Fashion & Beauty

A Poor Packer Confronts Her Suitcase

September 1, 2015




IF I THINK I’ll need a desk, I take it,” said my former boss, the late, great travel journalist Stephen Birnbaum, referring to his inability to pack lightly.

I understand. Even after careful consideration days if not weeks ahead, I inevitably find that I pack too much and then suffer the consequences of lugging around a heavy, bulging suitcase (even if it is on wheels). So, imagine my packing panic in light of a planned two-week vacation in France at the end of September –- with not enough time in between stops for laundry. OMG.

Determined to mend my ways, I’ve consulted the experts, some more official than others. My BFF Linda (see Two Homes, Two Styles), who can pack for a month in a carry-on, doesn’t sympathize with my dilemma.  She did send me Joan Didion’s packing list in the title essay of her 1979 collection, The White Album. The famous journalist and writer kept it taped to the inside of her closet door for when she had to leave town on the spur of the moment for a reporting assignment. Although it isn’t particularly applicable to my trip this fall, I did love that Didion packed a bottle of Bourbon and, instead of makeup, just face cream, powder and baby oil. More realistic was Linda’s suggestion that I read a story and watch a video on the rolling method of packing clothes. If you’ve ever surfed the web trolling for travel advice, you’d know there’s a great debate over whether you should roll or fold.

Leslie Wilmott, founder of Smart Women on the Go, employs both methods, according to a recent Washington Post story.  She rolls her knits but layers pants and shirts and then folds them inside one another, separating each layer with a dry-cleaner plastic bag. In a video that I watched, she suggests packing underwear in a zip-top plastic bag. The Post story advised packing a stain remover in case you spill your vin rouge over your blouse blanc.  I was about to buy one endorsed by Martha Stewart Living, when my husband, one of those annoying people who pack the night before and still always look put together, pooh-poohed that idea. “Remember, you pack it, you carry it,” he reminded me. So much for chivalry.

Reading random comments on various travel sites also yielded some excellent, common-sense advice:

• Choosing a neutral color scheme for the entire trip allows you to do more with less. Every piece of clothing that you bring should mix and match with multiple other items.

•  A general rule of thumb for deciding how much to pack for 10 days is: undergarments and socks for each day, no more than three pairs of shoes (including the ones you are wearing on the plane), one bottom for every two or three days of the trip, six tops, one jacket or sweater, one dressy outfit, and then some well-chosen accessories.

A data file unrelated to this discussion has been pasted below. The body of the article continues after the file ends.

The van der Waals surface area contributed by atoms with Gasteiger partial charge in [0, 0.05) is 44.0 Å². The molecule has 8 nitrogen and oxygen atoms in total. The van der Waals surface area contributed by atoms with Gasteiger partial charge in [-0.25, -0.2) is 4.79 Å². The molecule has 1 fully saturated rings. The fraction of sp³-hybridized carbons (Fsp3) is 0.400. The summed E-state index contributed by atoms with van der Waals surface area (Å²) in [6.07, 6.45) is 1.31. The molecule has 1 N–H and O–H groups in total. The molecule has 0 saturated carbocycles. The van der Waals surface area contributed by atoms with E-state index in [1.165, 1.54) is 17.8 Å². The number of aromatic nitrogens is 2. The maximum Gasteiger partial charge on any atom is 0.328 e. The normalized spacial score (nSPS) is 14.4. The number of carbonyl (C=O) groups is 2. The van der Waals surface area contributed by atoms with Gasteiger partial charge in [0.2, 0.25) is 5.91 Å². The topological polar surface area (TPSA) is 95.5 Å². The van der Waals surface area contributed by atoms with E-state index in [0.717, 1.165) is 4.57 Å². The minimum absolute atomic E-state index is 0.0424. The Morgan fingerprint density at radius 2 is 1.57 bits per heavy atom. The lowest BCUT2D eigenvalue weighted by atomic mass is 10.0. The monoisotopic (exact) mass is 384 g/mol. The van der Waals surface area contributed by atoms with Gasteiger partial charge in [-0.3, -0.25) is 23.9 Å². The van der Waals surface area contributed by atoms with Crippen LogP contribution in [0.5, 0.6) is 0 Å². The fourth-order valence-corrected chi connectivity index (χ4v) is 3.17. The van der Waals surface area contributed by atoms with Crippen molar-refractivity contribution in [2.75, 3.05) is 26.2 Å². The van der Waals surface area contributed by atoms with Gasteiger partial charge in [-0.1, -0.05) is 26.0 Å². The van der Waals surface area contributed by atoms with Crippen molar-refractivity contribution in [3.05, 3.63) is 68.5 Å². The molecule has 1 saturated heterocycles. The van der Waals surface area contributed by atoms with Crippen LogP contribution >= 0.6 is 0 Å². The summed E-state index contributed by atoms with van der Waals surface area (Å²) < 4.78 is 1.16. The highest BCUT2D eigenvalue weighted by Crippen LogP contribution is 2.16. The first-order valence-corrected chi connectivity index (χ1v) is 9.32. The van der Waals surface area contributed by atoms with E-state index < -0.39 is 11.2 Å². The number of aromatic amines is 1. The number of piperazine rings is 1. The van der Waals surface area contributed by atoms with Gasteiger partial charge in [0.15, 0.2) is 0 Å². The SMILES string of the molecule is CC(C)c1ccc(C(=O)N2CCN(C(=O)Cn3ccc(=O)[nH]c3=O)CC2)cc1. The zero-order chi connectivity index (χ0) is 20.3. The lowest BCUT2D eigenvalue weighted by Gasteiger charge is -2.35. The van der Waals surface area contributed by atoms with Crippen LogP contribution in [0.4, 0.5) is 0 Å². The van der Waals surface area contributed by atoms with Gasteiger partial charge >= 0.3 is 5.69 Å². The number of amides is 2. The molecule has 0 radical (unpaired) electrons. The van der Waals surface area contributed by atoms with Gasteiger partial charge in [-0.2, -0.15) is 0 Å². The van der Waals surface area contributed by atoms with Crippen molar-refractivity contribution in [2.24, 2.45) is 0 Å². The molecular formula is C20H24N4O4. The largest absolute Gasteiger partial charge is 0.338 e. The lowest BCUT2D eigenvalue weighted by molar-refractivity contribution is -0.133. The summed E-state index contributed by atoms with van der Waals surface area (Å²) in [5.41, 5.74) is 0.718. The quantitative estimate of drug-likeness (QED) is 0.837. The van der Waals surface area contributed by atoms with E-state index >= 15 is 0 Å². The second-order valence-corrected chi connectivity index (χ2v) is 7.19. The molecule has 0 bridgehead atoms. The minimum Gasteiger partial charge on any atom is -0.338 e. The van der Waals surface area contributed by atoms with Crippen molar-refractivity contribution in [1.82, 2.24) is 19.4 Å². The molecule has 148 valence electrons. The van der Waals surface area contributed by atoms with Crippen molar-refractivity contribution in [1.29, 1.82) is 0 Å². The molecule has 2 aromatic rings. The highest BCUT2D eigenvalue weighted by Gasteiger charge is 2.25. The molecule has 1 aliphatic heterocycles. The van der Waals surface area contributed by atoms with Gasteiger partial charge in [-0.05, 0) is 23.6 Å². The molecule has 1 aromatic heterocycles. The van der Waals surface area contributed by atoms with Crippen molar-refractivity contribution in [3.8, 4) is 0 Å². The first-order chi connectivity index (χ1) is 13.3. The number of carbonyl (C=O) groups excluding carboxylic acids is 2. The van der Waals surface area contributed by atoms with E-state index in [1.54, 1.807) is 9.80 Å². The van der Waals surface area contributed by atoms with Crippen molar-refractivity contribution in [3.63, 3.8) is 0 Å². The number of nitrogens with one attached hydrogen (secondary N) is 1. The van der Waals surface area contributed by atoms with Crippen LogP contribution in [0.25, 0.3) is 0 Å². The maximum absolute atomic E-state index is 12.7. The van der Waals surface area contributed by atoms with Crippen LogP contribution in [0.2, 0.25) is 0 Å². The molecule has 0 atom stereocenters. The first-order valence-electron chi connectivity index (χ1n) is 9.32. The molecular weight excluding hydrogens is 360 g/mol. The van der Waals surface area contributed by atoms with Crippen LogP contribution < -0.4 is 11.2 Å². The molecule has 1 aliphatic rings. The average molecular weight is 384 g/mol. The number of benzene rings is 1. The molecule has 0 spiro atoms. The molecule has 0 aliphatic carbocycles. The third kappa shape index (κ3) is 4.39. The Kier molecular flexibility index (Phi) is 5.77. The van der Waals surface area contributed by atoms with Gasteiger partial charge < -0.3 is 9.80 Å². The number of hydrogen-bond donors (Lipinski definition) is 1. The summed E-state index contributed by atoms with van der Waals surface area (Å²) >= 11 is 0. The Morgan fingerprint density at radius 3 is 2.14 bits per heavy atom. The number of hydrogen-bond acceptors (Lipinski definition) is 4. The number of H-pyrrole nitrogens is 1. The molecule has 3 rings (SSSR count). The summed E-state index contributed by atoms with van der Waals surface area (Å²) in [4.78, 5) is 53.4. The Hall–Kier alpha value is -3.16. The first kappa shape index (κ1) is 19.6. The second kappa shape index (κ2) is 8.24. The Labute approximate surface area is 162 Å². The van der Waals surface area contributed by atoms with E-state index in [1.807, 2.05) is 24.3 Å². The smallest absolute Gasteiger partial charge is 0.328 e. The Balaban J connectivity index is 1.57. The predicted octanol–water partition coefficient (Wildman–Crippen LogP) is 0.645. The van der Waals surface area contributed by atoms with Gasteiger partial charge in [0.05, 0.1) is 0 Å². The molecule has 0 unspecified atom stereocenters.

• Don’t think of it as “outfits for 15 days,” think of individual pieces that will work well and are versatile. You only need one dress-up outfit, for example, just wear it multiple times.

Finally, I took another look at a video of D.C. dermatologist Tina Alster’s advice on packing for a four-day business trip in a carry-on.

Dr. Alster is also a fan of using dry-cleaner bags – she wraps her shoes in them. One ingenious tip is using one of those fancy cloth bags — the ones you accumulate when you buy an expensive pair of designer shoes or a handbag — for stashing your dirty laundry. Another useful piece of Alster advice is to use one cosmetic bag or plastic bag for liquids (three-ounce sizes of cleanser, makeup remover, sunscreen, of course) and one for dry items (Band-Aids, Advil, dental floss, mascara, eyeshadow, eyeliner).

Armed with this wisdom, I’m ready, I think, to face the packing challenge. I’ve checked the weather (no matter the Fahrenheit or centigrade, the mantra of the experts is “layer”). I’m narrowing down my travel wardrobe colors to black, navy and beige (not particularly hard for a woman who loves neutrals anyway). I’m trying out the rolling method with the T-shirts and sweaters. Still to come: test the folding method.

Less than three weeks before D-Day. Can I put this advice into practice? I’ll probably still be tempted to take my version of the desk. Stay tuned for my after-action report.

–Janet Kelly

3 thoughts on “A Poor Packer Confronts Her Suitcase

  1. mary k. roma says:

    Try Janet’s dry cleaner bag suggestion. I learned it from my travel-aholic sister-in-law and have been doing it for years.

    I also love to use zip-loc bags. They take up much less space than cosmetic bags and you can see where everything is.

  2. Jim Kelly says:

    Better said, “You pack it, you ROLL it”.

  3. Nancy says:

    Hey Janet – I’m right there with you. Literally. I’ve been creating the wardrobe and toiletries lists in my head for a month, and trying to figure out how to pack (roll or fold!) and in what. I’m not too confident I won’t also bring a desk, and maybe the chair that goes with it. On the other hand, what if you deliberately choose not to bring something you end up having to buy because you really need it? Then you have two of the same thing. What do the husbands have to say about that?

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